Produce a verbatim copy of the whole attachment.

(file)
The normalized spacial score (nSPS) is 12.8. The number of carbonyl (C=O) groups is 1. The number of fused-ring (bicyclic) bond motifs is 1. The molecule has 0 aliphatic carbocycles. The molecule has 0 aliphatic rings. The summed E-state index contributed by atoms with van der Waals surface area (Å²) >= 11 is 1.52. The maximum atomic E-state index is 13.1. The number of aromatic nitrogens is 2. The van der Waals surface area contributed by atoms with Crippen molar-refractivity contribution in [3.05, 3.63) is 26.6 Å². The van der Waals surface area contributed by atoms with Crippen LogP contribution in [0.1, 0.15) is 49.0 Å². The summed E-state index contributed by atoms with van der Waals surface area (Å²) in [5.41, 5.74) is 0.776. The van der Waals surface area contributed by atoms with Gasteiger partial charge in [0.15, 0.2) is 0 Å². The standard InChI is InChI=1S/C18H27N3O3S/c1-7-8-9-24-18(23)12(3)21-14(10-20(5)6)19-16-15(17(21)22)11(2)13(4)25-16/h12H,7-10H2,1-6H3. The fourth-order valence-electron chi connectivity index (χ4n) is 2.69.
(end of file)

The normalized spacial score (nSPS) is 12.8. The number of carbonyl (C=O) groups is 1. The number of fused-ring (bicyclic) bond motifs is 1. The molecule has 0 aliphatic carbocycles. The molecule has 0 aliphatic rings. The summed E-state index contributed by atoms with van der Waals surface area (Å²) >= 11 is 1.52. The maximum atomic E-state index is 13.1. The number of aromatic nitrogens is 2. The van der Waals surface area contributed by atoms with Crippen molar-refractivity contribution in [3.05, 3.63) is 26.6 Å². The van der Waals surface area contributed by atoms with Crippen LogP contribution in [0.1, 0.15) is 49.0 Å². The summed E-state index contributed by atoms with van der Waals surface area (Å²) in [5.41, 5.74) is 0.776. The van der Waals surface area contributed by atoms with Gasteiger partial charge in [0.15, 0.2) is 0 Å². The standard InChI is InChI=1S/C18H27N3O3S/c1-7-8-9-24-18(23)12(3)21-14(10-20(5)6)19-16-15(17(21)22)11(2)13(4)25-16/h12H,7-10H2,1-6H3. The fourth-order valence-electron chi connectivity index (χ4n) is 2.69.